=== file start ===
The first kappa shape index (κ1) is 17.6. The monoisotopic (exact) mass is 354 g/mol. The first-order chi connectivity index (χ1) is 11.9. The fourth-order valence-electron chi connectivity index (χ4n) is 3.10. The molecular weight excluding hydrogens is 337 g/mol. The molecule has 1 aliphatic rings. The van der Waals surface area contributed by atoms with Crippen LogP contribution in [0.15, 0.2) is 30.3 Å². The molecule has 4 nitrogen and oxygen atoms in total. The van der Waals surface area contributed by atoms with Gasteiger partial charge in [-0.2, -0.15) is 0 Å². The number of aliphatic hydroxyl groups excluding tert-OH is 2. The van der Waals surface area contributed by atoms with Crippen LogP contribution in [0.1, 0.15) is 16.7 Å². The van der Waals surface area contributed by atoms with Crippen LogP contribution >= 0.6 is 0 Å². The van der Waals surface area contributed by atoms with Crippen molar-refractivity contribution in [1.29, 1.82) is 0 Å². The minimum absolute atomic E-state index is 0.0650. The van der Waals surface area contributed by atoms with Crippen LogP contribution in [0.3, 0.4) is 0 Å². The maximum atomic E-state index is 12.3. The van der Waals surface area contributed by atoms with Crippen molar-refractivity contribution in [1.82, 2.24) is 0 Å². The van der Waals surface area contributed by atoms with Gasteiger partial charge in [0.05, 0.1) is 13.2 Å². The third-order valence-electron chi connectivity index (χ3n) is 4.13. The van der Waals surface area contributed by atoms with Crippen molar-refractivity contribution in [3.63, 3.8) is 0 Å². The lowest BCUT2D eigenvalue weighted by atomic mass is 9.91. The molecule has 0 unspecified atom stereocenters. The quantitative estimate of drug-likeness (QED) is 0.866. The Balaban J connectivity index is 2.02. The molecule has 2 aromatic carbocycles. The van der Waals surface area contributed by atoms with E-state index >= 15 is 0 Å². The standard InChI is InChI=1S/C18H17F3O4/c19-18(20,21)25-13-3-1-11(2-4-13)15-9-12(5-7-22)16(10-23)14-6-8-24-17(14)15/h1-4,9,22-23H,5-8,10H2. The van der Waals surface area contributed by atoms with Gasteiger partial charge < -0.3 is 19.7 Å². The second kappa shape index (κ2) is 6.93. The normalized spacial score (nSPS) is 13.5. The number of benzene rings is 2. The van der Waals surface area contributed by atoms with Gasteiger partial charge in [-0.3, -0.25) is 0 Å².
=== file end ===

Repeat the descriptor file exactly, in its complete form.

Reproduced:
The first kappa shape index (κ1) is 17.6. The monoisotopic (exact) mass is 354 g/mol. The first-order chi connectivity index (χ1) is 11.9. The fourth-order valence-electron chi connectivity index (χ4n) is 3.10. The molecular weight excluding hydrogens is 337 g/mol. The molecule has 1 aliphatic rings. The van der Waals surface area contributed by atoms with Crippen LogP contribution in [0.15, 0.2) is 30.3 Å². The molecule has 4 nitrogen and oxygen atoms in total. The van der Waals surface area contributed by atoms with Gasteiger partial charge in [-0.2, -0.15) is 0 Å². The number of aliphatic hydroxyl groups excluding tert-OH is 2. The van der Waals surface area contributed by atoms with Crippen LogP contribution in [0.1, 0.15) is 16.7 Å². The van der Waals surface area contributed by atoms with Crippen LogP contribution >= 0.6 is 0 Å². The van der Waals surface area contributed by atoms with Crippen molar-refractivity contribution in [1.29, 1.82) is 0 Å². The minimum absolute atomic E-state index is 0.0650. The van der Waals surface area contributed by atoms with Crippen LogP contribution in [0.3, 0.4) is 0 Å². The maximum atomic E-state index is 12.3. The van der Waals surface area contributed by atoms with Crippen molar-refractivity contribution in [1.82, 2.24) is 0 Å². The van der Waals surface area contributed by atoms with Gasteiger partial charge in [0.05, 0.1) is 13.2 Å². The third-order valence-electron chi connectivity index (χ3n) is 4.13. The van der Waals surface area contributed by atoms with Crippen molar-refractivity contribution in [3.63, 3.8) is 0 Å². The lowest BCUT2D eigenvalue weighted by atomic mass is 9.91. The molecule has 0 unspecified atom stereocenters. The quantitative estimate of drug-likeness (QED) is 0.866. The Balaban J connectivity index is 2.02. The molecule has 2 aromatic carbocycles. The van der Waals surface area contributed by atoms with E-state index >= 15 is 0 Å². The standard InChI is InChI=1S/C18H17F3O4/c19-18(20,21)25-13-3-1-11(2-4-13)15-9-12(5-7-22)16(10-23)14-6-8-24-17(14)15/h1-4,9,22-23H,5-8,10H2. The van der Waals surface area contributed by atoms with Gasteiger partial charge < -0.3 is 19.7 Å². The second kappa shape index (κ2) is 6.93. The normalized spacial score (nSPS) is 13.5. The number of benzene rings is 2. The van der Waals surface area contributed by atoms with Gasteiger partial charge in [-0.3, -0.25) is 0 Å².